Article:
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Wilson P. Graham

Rolling, Mr. Sennett: Fred Eiras (left), Scott Hartman and Elizabeth Ann Traub frolic in "Mack & Mabel."

'Mack & Mabel' renders Sennett story in song

By Anne Gelhaus

AS MUSICAL THEATER, the Palo Alto Players' production of Mack & Mabel is good entertainment. But as a vehicle to tell the story of silent-film director Mack Sennett and his starlet/lover Mabel Normand, the show leaves a lot to be desired.

The pair's working and personal relationships were full of high drama, but Michael Stewart's book concentrates too much on the former and not enough on the latter. Because Sennett (Fred Eiras) acts as the show's principal narrator, his perspective overwhelms that of Normand (Elizabeth Ann Traub), who doesn't get equal time to state her case. As a result, the blustering, bullying Sennett emerges as sympathetic, while the audience is left hanging as to the details of Normand's fate.

These omissions are due in part to Stewart's rewrite of his 1974 script to gloss over Normand's death from pneumonia and tuberculosis at age 36. Now, Normand dies off stage and then comes back for a hokey fantasy wedding sequence to close the show.

This faux happy ending is all the more frustrating since it follows a great bit of dark comedy that cleverly reveals how both Sennett's and Normand's careers hit the skids. Sennett couldn't make the transition to talkies and began losing his stable of performers, writers and directors to other studios, while Normand left both Sennett's studio and his bed for those of director William Desmond Taylor (Brian Williams), in whose company she became a notorious party girl.

In the number "Tap Your Troubles Away," Lottie (Leslie Hardy-Tamel), another former Sennett starlet, sings about dancing as a cure for life's problems; as she and her chorus girls buck and wing upstage, Taylor is shot and killed downstage by an unknown assailant. Even though Normand was absolved of Taylor's still-unsolved murder, the scandal ruined her professionally. That the audience is told instead of being shown how she falls lessens the story's impact.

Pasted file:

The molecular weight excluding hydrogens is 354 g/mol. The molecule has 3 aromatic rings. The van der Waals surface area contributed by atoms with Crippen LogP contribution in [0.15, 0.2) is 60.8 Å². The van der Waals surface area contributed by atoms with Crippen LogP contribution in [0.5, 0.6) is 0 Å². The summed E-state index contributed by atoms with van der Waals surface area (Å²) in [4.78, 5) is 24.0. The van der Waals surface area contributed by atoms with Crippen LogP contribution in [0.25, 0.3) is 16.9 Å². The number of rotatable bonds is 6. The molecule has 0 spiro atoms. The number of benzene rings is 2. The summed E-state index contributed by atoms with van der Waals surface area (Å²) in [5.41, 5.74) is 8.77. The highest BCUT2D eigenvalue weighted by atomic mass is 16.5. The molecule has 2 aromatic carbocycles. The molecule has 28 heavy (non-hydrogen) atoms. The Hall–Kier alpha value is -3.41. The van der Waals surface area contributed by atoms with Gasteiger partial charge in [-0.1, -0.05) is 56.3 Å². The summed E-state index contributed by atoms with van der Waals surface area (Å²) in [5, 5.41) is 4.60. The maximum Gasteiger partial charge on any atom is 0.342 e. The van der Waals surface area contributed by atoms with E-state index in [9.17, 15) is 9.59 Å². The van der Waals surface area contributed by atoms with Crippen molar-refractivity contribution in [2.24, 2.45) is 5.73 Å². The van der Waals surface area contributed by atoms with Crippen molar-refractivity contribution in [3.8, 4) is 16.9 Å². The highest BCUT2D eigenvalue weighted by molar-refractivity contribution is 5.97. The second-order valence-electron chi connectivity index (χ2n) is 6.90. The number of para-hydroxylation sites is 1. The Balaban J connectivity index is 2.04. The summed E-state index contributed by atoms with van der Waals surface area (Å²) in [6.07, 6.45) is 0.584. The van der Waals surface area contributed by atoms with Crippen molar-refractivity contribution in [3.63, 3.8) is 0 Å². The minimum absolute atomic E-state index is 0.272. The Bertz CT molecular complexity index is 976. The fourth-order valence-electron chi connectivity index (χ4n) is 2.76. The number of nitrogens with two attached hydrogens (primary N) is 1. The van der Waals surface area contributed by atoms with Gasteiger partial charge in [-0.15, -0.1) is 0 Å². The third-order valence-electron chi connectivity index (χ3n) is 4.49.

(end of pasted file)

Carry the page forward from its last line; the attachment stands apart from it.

Jerry Herman's songs prove more interesting overall, and the Palo Alto Players cast generally does them justice. Eiras is adept at both ballads and show tunes, while Traub handles the show-stopping "Time Heals Everything" with aplomb. Standout supporting players include Hardy-Tamel and James H. Bickel as Eddie, the studio watchman who is moved to song when Normand returns to Sennett's fold for a brief period.

Conductor Mark Hanson needs to focus more attention on his brass and string sections, particularly the soloists, who, on opening night, didn't seem to have made tuning a priority. And many cast members seem to need more rehearsal time with their body mics to avoid creating feedback.

Still, Mack & Mabel is a fun look at Hollywood's "Golden Age," but if its tarnished underbelly is going to be allowed to show, it shouldn't be glossed over but played for maximum dramatic impact.


Mack & Mabel plays Wednesday--Saturday at 8pm and Sunday at 2:30pm through Sept. 29 at the Lucie Stern Theater, 1305 Middlefield Road, Palo Alto. Tickets are $16­$18. (415/329-0891)

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From the September 19-25, 1996 issue of Metro

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